The Visible Hand
As I write this, there is panic on Wall Street
despite Washington’s $700 billion rescue
attempt. The crisis is not contained by U.S.
borders, but extends to Europe and Asia. Like many
people, I’m incredulous. How could this happen?
Wall Street hired the best and the brightest,
paid them handsomely, and gave them unlimited
resources and technology. It turns out they were
building enormously complicated castles made of
sand. A great wave washed them away, astounding
all the smart people who devoted their lives to
speculation, not production. Their models based on
historical data predicted future profits, not collapse.
Few people saw this coming until it hit.
“It was the triumph of data over common sense,”
said reporter Adam Davidson on the excellent episode
of This American Life called “The Giant Pool of Money.”
Economist Michael Lehmann in the San Francisco
Chronicle called it “the triumph of ideology over
common sense.” It’s obvious both common sense
and the common man have taken a beating.
It’s hard to stomach that our government must
bail out Wall Street. It really means we’ve bet our
future on the same people who created the pres-
ent situation. To paraphrase a joke I’ve heard: It’s
like going to a casino in Vegas and rooting for the
house. One New York Times reader expressed the
frustration that many feel: “Why can’t we take half
of the $700 billion and just build something?”
These events shake our belief that free markets
work to the benefit of all. The fundamental tenet
of capitalism is the “invisible hand”: Adam Smith
wrote that “by pursuing his own interest [each
person] frequently promotes that of the society.”
This year, Nobel Prize-winning economist Joseph
Stiglitz said: “In this sense, the fall of Wall Street
is for market fundamentalism what the fall of the
Berlin Wall was for communism — it tells the world
that this way of economic organization turns out
not to be sustainable.”
A headline in the Christian Science Monitor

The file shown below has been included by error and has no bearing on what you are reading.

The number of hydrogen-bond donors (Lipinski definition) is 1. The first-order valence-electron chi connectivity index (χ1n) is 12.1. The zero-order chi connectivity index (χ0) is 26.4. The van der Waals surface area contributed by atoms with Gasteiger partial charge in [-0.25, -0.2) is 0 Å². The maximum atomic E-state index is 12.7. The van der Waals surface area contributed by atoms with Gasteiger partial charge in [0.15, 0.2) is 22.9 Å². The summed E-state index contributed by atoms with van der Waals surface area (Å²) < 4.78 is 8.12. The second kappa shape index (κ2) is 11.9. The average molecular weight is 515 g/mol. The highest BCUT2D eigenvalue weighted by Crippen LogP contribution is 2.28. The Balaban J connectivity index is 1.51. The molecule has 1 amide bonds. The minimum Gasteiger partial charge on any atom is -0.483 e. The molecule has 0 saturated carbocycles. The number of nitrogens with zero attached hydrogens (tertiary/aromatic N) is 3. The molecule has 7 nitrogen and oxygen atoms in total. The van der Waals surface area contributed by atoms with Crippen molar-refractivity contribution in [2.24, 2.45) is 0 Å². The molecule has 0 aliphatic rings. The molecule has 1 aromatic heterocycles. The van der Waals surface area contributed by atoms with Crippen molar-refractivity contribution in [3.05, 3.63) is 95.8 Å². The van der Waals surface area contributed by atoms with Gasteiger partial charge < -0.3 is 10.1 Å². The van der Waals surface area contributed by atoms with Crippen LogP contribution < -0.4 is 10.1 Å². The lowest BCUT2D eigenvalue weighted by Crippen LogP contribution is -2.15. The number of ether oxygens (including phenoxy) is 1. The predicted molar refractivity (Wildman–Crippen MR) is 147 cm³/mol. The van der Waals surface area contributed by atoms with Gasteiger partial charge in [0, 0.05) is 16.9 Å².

says: “With finance crisis, hands-off era over.”
Government will need to be more assertive in regu-
lating Wall Street. But I think it goes beyond that.
I wonder if we, as individuals, have been living in
BY DALE DOUGHERTY
our own era of hands-off. Have Americans become
so disengaged that we’ve become dependent on
some invisible force to provide what we need? Have
we gotten used to leaving important matters to
experts, until they turn out to be wrong?
Isn’t it time for us to become hands-on again?
We, the people, face enormous challenges. Apart
from the economic mess, we know fundamental
changes are coming because of global warming.
Our dependence on fossil fuels is not sustainable.
Change is coming, whether we want it or not.
Better we meet the challenges head-on rather than
hide. New York Times columnist Thomas Friedman
The DIY mindset must again
become an essential life skill.
summed it up: “We need to get back to making stuff,
based on real engineering not just financial engineering. We need to get back to a world where people are
able to realize the American Dream — a house with
a yard — because they have built something with
their hands, not because they got a ‘liar loan.’ ... The
American Dream is an aspiration, not an entitlement.”
We have to believe it starts with each of us — not
some faceless government or corporate bureaucracy. It’s time for us, individually and working
together in business, to reconsider what it means to
be productive, not just profitable. It’s time for us to
reengage in how our government sets priorities for
education, health care, housing, and transportation.
The DIY mindset celebrated in this magazine
must again become an essential life skill, rooted
once again in necessity and practicality. Our future
security lies in knowing what we’re capable of
creating, and how we can adapt to change by being
A challenge this great can bring out the best in us.
We need everyone, because every person has something to contribute. We need a showing of all hands.
Dale Dougherty is the editor and publisher of MAKE and